Saturday, March 27, 2010




There is an unprecedented reality in this year’s campaign for governor: One candidate is willing and able to spend virtually unlimited personal money to get the office.

And so Republican Meg Whitman, who promises to spend as much as $150 million to get elected, renders all manner of longstanding political truisms invalid. Some of them: 1) Putting large amounts of political advertising on radio and television many months before an election is a waste of money. 2) It’s almost impossible to get elected governor if you’ve never before run for statewide office, unless you’re a movie star a la Ronald Reagan or Arnold Schwarzenegger. 3) If you haven’t voted consistently, people won’t vote for you. This spring, these are wrong, wrong and wrong.

In short,almost all the unwritten rules that usually govern California politics are suspended for this campaign. That’s because Whitman’s free spending (she’s put $40 million into her effort so far) has bought name recognition of the sort that usually accrues only to national celebrities or longtime politicians.

It has given her a huge poll lead over her Republican rival Steve Poizner, a fellow Silicon Valley zillionaire who has done a credible job in more than three years as state insurance commissioner. It has pulled her even with or slightly ahead of presumed Democratic nominee Jerry Brown, ex-governor, son of a governor and current state attorney general.

“You get some results when you advertise prolifically and no one else is on the air,” Brown allowed last month, predicting Whitman might take a bit of a lead over him before he gets an active campaign going.

The questions: Will it be too late for Brown if he doesn’t soon spend some of the $10 million or so he’s gathered? Is it already too late for Poizner, who keeps sliding in the polls as he insists he has not yet begun to fight?

Poizner claims Whitman’s almost unprecedented (for a seriously contested primary election) poll lead of almost 50 points does not mean she has accomplished anything much, saying again and again that her support may be wide, but it’s not deeply committed.

But a broad body of psychological research going back to World War II indicates that the more often people hear positive messages about a person they have begun to like, the more solid that feeling becomes. One thing for sure: There is no letup in sight for Whitman’s positive commercials about herself.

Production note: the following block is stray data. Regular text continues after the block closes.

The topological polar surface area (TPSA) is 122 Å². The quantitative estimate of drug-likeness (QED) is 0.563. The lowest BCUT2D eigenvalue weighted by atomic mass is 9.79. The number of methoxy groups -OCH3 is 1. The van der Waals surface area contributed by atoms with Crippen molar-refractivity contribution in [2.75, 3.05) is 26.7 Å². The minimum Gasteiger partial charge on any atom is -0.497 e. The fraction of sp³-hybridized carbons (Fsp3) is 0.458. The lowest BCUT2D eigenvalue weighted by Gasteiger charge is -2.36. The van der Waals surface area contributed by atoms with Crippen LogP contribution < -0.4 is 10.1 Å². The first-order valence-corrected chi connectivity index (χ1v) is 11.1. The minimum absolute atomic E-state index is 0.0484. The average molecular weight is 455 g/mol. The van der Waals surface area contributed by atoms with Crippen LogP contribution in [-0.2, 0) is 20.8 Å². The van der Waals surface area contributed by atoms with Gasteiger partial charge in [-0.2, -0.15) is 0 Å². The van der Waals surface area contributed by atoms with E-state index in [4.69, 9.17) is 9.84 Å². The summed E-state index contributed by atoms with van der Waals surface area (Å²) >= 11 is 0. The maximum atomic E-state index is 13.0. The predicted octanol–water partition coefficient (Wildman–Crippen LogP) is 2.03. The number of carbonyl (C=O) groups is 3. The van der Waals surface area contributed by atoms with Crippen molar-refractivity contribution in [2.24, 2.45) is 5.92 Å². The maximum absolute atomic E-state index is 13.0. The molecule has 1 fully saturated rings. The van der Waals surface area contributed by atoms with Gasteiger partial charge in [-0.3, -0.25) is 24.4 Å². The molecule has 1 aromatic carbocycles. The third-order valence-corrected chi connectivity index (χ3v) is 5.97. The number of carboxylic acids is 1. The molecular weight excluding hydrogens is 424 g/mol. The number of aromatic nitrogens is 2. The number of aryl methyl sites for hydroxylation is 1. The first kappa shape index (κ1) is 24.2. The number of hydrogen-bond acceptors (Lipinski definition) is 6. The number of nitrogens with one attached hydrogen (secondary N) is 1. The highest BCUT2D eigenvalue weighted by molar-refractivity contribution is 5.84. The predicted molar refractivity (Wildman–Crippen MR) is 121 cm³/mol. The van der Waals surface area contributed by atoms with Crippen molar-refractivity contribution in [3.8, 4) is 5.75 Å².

Which means that the longer Poizner waits before putting on his own blitz of attack ads to counteract Whitman’s negative commercials about him, the more of a longshot he becomes. His thus far desultory efforts at responding have accomplished little.

Of course, Poizner claims Whitman’s ads and current poll numbers are about as meaningful as advertising for Christmas sales in August. Time will tell if he’s right.

As for Brown, he can look to his own past for an example of effective early advertising. When Brown ran for his second term as governor in 1978, Republican opponent Evelle Younger, then a popular attorney general and former district attorney of Los Angeles County, emerged from the primary with a slight lead.

But Younger went on vacation for almost a month after that June vote, figuring no one would be paying attention to politics until summer’s end. Brown, meanwhile, launched a major ad campaign the day after the primary – and took a big lead that was never threatened.

In that campaign, of course, Brown did not face a self-funded candidate willing to spend stupendous sums of personal cash. This time, Brown figures to raise about $30 million, besides whatever labor unions and other supposedly independent committees spend to promote him. The more he uses now, the less he’ll have later. So he waits.

A similar strategy put Younger on the political sidelines for the rest of his life.

The message to Brown from both the past and the polls, therefore, is that he’d better not wait even until June. If he does, he risks falling far behind. His strategy of doing little in the early going worked well in this primary season, as potential rivals like Los Angeles Mayor Antonio Villaraigosa and San Francisco Mayor Gavin Newsom fell away, but Whitman won’t just evaporate like they did. Nor would Poizner, if he pulls the comeback of a lifetime and overtakes Whitman.

So Brown faces a quandary: While Poizner and Whitman can give as much as they like to their campaigns, Brown donors can give no more than about $25,000 each in the primary and a similar amount in the fall season. Chump change for either Republican.

Nevertheless, Brown must do something. Simply sitting for interviews with seemingly every television station and newspaper that will send a reporter – as he did just after formally declaring for office – has proven insufficient so far.

Email Thomas Elias at His book, "The Burzynski Breakthrough," is now available in a soft cover fourth edition. For more Elias columns, visit

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